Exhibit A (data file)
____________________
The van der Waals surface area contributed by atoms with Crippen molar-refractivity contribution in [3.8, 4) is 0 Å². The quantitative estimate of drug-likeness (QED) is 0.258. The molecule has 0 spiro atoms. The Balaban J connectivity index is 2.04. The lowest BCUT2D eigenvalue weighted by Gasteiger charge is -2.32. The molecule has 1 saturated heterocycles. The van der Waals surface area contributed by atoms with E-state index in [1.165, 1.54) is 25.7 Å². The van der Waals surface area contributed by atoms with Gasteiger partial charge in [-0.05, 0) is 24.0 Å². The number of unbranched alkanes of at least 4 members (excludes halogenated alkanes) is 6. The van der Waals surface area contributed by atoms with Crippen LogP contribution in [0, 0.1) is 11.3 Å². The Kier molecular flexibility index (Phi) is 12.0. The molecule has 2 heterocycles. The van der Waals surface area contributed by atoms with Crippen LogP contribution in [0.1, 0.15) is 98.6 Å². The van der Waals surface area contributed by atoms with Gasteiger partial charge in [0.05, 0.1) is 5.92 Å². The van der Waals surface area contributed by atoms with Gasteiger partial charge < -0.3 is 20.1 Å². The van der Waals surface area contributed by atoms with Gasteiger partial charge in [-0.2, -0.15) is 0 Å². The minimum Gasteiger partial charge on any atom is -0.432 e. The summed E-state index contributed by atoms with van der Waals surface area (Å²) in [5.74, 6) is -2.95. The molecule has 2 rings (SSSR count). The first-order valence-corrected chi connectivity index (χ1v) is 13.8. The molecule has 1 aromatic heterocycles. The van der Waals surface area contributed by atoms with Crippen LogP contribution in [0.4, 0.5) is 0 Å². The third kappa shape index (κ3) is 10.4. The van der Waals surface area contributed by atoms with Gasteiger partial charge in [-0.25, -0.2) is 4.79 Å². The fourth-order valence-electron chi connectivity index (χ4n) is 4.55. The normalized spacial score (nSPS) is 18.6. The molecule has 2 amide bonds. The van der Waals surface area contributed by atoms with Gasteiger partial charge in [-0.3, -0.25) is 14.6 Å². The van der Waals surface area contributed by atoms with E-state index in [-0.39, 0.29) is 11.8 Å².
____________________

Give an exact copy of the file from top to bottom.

The van der Waals surface area contributed by atoms with Crippen molar-refractivity contribution in [3.8, 4) is 0 Å². The quantitative estimate of drug-likeness (QED) is 0.258. The molecule has 0 spiro atoms. The Balaban J connectivity index is 2.04. The lowest BCUT2D eigenvalue weighted by Gasteiger charge is -2.32. The molecule has 1 saturated heterocycles. The van der Waals surface area contributed by atoms with E-state index in [1.165, 1.54) is 25.7 Å². The van der Waals surface area contributed by atoms with Gasteiger partial charge in [-0.05, 0) is 24.0 Å². The number of unbranched alkanes of at least 4 members (excludes halogenated alkanes) is 6. The van der Waals surface area contributed by atoms with Crippen LogP contribution in [0, 0.1) is 11.3 Å². The Kier molecular flexibility index (Phi) is 12.0. The molecule has 2 heterocycles. The van der Waals surface area contributed by atoms with Crippen LogP contribution in [0.1, 0.15) is 98.6 Å². The van der Waals surface area contributed by atoms with Gasteiger partial charge in [0.05, 0.1) is 5.92 Å². The van der Waals surface area contributed by atoms with Gasteiger partial charge < -0.3 is 20.1 Å². The van der Waals surface area contributed by atoms with Gasteiger partial charge in [-0.2, -0.15) is 0 Å². The minimum Gasteiger partial charge on any atom is -0.432 e. The summed E-state index contributed by atoms with van der Waals surface area (Å²) in [5.74, 6) is -2.95. The molecule has 2 rings (SSSR count). The first-order valence-corrected chi connectivity index (χ1v) is 13.8. The molecule has 1 aromatic heterocycles. The van der Waals surface area contributed by atoms with Crippen LogP contribution in [0.4, 0.5) is 0 Å². The third kappa shape index (κ3) is 10.4. The van der Waals surface area contributed by atoms with Gasteiger partial charge in [-0.25, -0.2) is 4.79 Å². The fourth-order valence-electron chi connectivity index (χ4n) is 4.55. The normalized spacial score (nSPS) is 18.6. The molecule has 2 amide bonds. The van der Waals surface area contributed by atoms with Gasteiger partial charge in [-0.3, -0.25) is 14.6 Å². The van der Waals surface area contributed by atoms with E-state index in [-0.39, 0.29) is 11.8 Å².